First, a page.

While checking my previous entries before titling this post, I was shocked to discover that I have not yet written on humor. This shocked me because one of the first things that many people notice about me is (and I quote), “You have a sense of humor!” To which I always respond, “Yes; I’ve been accused of that before.” Someday, I’ll think of something funnier to say. But onward and upward, here, to what humor has to do with leadership.
I’ve mentioned before, in my posts On Morale and On Complementary Strengths, that laughter and having fun can build better teams, but I’ve never explicitly talked about humor and leadership. I believe that having a sense of humor has really helped me to be a much better leader.
Why? Because I have to be able to to the following:
- Laugh at myself. I am not always right (contrary to my wishes), and sometimes I can be glaringly, blindingly, amusingly, and hilariously wrong. By laughing at myself in front of and with my geeks, I made it easier for them to call me whenever I was wrong about something. I also made it easier for me to call myself whenever I was wrong.
- Laugh in difficult situations. You know those situations where you either have to laugh or cry? Creating an environment where people laugh in those situations alleviates most of the tension that makes people miserable. Did you geek just field the stupidest user question ever? Better to laugh, right?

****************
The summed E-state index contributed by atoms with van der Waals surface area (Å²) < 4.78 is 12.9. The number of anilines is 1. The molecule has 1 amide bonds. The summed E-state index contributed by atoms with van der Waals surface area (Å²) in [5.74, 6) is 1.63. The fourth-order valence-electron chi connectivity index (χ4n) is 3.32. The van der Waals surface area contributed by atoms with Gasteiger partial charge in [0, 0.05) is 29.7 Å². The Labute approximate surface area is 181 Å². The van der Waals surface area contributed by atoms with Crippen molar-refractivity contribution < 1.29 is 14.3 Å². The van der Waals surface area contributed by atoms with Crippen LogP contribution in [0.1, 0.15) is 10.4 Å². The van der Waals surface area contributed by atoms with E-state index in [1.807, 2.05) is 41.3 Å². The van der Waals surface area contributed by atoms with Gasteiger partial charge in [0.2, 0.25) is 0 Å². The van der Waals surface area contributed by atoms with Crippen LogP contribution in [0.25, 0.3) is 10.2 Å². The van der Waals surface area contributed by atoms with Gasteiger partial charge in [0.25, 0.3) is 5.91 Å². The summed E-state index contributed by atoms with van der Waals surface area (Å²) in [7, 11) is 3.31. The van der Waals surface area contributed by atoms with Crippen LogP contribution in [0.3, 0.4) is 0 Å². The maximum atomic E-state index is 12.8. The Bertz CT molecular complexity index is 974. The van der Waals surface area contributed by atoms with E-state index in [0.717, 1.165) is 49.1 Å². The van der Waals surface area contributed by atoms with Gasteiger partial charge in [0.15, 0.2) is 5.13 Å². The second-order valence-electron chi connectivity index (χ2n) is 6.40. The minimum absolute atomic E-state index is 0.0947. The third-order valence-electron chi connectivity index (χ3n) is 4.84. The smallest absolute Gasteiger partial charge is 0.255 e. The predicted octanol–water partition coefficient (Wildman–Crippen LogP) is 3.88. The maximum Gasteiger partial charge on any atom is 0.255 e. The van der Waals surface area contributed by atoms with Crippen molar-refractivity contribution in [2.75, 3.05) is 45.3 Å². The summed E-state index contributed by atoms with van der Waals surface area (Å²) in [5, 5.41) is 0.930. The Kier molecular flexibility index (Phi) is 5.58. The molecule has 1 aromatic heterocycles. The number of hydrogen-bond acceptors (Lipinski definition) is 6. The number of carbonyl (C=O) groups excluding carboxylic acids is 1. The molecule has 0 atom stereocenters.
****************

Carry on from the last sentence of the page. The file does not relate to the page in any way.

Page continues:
- Have fun at work. My favorite geek team memories usually involve laughing until tears roll down my face. We had one team member on my last staff who would say many things before speaking, causing us to completely lose it regularly. Guess who was our favorite team member?
But having a sense of humor at work–especially as the boss–means that you have to be careful as well:
- Watch for off-color humor. Not to say that you must always speak acceptably for the Queen of England, but (especially as the boss) you must never cross the line from a legal perspective. Yes; that means leave your risqué humor at home. Especially in a mixed-gender team.
- Don’t hurt people’s feelings. That team member who opened her mouth before engaging her brain? We couldn’t always laugh at her foibles, because sometimes she was a bit more sensitive about being wrong. You won’t always be perfect, so learn to apologize.
- Don’t laugh at the expense of getting things done. It’s always more fun to stand around and make each other laugh than re-wire all the switches. But you should learn to laugh while getting the job done (most of the time, anyhow). After all, unless you’re a comedian, you’re not being paid to make people laugh.
Overall, humor is incredibly important while you’re leading geeks. But, as with all things, responsibility and balance are key components to making humor work in a business environment.